Since its genesis, bitcoin has gained popularity and traction. As a result, the number of bitcoin addresses and the number of transactions have continued to increase at an exponential rate as seen in Figures 1. In this paper, we analyze different snapshots of the growing bitcoin network. Since the bitcoin network is currently large and continuously growing, we are interested in investigating the appropriate network sampling time frame. Network and graph analysis have been performed on the bitcoin network however, its rapid growth may indicate a need for a better way of characterizing the network at a specific point in time (Fleder et al., 2015). Determining a sampling criterion would allow analysis to be done on a smaller sub-graph from which, conclusions can be drawn and extrapolated to the network as a whole. Running a network analysis on a representative sub-graph would be more efficient and computationally favorable than the whole, growing, bitcoin network.

(a) Number of transactions over time grows as an exponential function
(b) Number of unique Bitcoin addresses growth over time
Figure 1. Growth in the number of transactions and unique addresses imply the growth in bitcoin users and popularity

The remainder of the papers is as follows: in Section 2 we describe how data is collected, how we generate graphs from that data, and how we use specific tools to analyses the network. In Section 3 we report our finding at different sampling intervals. Lastly, we discuss our findings and conclusion in Section 4.

2. Methods

BTCs are constantly being exchanged and moving throughout the network and as a result the numbers of transactions are ever growing. The number of users and addresses are also constantly increasing. Every transaction involving BTC is public and every transaction since BTCs inception in 2009 is recorded on a public ledger. This is a unique feature of BTC and every node participating in the network has a copy of this public ledger. This ledger is constantly being updated as new transactions are confirmed. Updates occur on every ledger on every node participating in the network and thus every node is in consensus with each other on the current status of the ledger.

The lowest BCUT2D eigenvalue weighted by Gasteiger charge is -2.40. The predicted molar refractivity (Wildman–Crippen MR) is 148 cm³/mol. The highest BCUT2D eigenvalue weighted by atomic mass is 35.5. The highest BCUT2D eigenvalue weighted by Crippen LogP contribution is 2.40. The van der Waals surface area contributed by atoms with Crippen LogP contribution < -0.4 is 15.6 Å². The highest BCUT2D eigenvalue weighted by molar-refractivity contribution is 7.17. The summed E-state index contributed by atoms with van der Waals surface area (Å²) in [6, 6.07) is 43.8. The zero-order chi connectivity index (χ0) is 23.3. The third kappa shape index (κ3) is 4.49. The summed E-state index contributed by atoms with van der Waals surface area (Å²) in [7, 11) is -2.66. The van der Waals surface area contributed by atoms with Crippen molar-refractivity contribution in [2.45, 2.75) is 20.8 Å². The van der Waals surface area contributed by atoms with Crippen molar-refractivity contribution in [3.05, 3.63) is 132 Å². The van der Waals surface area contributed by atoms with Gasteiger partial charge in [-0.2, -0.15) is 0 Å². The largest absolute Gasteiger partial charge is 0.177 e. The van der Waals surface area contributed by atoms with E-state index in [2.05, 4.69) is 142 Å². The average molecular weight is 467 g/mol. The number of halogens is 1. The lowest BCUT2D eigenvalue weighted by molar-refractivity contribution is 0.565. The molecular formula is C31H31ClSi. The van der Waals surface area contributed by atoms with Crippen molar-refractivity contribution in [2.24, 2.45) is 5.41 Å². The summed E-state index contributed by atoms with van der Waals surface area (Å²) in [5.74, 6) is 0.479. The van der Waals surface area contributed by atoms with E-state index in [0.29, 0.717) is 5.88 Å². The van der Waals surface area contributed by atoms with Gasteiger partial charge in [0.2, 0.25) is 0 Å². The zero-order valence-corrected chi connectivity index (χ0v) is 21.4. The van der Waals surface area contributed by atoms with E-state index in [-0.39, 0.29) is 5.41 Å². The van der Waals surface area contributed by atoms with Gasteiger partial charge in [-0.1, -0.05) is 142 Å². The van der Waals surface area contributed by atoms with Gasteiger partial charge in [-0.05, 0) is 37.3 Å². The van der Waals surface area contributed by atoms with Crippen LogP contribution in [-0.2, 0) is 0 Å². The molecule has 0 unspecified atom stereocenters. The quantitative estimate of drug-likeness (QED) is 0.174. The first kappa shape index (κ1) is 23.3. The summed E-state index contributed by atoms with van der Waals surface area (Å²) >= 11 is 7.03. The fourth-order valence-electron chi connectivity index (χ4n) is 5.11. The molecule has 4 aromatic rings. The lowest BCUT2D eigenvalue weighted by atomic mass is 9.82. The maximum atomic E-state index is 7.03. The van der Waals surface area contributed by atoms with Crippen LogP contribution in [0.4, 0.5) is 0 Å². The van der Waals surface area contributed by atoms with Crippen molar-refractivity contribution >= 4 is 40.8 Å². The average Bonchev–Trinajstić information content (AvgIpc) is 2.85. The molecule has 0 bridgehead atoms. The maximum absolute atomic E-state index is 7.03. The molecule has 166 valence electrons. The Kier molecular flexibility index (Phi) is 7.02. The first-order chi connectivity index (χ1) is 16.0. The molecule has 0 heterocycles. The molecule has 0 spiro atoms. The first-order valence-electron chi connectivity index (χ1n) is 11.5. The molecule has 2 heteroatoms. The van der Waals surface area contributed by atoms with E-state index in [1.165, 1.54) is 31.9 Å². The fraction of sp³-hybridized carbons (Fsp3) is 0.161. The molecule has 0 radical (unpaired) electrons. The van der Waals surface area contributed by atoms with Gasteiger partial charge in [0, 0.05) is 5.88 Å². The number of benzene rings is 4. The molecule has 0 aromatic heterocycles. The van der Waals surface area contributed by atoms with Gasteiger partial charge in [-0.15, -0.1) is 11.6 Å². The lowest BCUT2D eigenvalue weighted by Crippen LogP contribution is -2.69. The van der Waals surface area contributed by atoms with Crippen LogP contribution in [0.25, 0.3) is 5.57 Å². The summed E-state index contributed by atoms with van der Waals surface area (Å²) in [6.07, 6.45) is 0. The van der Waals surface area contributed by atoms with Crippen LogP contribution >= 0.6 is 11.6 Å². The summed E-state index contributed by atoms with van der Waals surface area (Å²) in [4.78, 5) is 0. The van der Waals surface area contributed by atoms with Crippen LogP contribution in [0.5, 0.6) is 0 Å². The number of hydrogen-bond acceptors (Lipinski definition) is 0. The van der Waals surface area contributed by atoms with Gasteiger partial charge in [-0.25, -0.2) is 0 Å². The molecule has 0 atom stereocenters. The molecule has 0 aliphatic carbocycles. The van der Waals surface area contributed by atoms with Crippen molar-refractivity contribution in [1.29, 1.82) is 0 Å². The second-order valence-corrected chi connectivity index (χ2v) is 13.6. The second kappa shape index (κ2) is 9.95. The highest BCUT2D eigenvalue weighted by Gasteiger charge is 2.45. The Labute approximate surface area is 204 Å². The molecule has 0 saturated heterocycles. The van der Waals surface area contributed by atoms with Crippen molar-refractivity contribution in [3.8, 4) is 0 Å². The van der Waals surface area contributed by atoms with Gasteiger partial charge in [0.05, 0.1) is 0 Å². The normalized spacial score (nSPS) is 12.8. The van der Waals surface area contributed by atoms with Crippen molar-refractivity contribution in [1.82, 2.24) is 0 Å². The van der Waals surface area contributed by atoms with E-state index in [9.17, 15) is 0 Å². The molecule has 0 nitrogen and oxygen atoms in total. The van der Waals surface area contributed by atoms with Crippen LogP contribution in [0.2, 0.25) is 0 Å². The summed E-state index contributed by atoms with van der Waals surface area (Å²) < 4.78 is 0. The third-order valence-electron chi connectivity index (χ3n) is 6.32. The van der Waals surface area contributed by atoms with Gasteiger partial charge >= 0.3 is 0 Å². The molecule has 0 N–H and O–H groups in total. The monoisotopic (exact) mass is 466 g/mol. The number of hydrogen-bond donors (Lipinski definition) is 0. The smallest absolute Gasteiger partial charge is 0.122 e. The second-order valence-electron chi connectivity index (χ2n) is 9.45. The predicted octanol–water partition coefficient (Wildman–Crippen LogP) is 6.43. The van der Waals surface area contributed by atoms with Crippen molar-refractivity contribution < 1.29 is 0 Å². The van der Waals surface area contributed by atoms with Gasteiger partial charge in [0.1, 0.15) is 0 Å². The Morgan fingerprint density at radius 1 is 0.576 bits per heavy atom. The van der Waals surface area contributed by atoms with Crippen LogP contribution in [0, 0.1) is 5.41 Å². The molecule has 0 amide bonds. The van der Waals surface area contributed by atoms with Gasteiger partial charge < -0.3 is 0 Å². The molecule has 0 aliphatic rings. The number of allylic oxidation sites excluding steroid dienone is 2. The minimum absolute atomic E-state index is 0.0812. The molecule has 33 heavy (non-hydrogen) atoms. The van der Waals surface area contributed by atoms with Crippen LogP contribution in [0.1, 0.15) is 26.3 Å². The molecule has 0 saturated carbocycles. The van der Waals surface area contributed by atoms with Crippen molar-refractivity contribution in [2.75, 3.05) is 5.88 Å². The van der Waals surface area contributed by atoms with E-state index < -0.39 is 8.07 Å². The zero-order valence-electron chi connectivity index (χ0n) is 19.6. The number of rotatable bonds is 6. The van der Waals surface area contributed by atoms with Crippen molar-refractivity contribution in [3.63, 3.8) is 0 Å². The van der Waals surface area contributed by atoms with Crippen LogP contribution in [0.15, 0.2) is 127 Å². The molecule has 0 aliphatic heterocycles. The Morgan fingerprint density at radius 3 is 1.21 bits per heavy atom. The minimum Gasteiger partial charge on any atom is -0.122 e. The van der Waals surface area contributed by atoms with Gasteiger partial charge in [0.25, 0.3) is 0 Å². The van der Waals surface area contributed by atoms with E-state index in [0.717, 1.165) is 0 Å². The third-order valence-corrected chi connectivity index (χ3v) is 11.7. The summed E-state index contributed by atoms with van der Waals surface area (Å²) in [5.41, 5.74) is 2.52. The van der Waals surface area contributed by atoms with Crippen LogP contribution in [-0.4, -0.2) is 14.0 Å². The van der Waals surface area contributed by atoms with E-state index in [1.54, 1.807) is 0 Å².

2.1. Data Collection

While we could have joined the blockchain network and downloaded a copy of the public ledger to build our network graph, we felt that it would not be an efficient method of evaluating the current status of the BTC network. As a result, we decided to utilize a web socket API from BlockChain.Info. This API allowed us to stream live transactions as they were on their way to be confirmed. Each transaction came in as a JavaScript Object Notation (JSON) file and a script was written to extract and parse out the sender address, receiver address, and the BTC amount variables. These variables were stored as a comma separated file (.csv). The web socket ran for a total of six hours and separate csv files were generated at the one hour, two hour, and six hour time points; hence the snapshots. One of our objectives was to investigate possible changes in network characteristics with different sample sizes and durations. In other words, we are interested to see if any network metrics change as the network grows within our sampling snapshots. It is important to note that the web socket performed a continuous data collection and was not interrupted when the one hour and two hour samples were taken. The resulting one hour and two hour samples are sub sets of the six hour sample with the one hour sample also being a subset of the two hour sample.

2.2. Graph Generation

The csv files for the one, two, and six hour samplings were imported into Gephi (Bastian et al., 2009) to generate a graph of the sampled BTC network. The csv files were imported as edge list where the sending address corresponded to the “source” and the receiving address corresponded to the “target”. The amount was converted from Satoshis to BTCs, 1 BTC = x Satoshi, and stored as a float, an edge attribute. Graph files were exported as .graphml for further data processing.

2.3. Network Analysis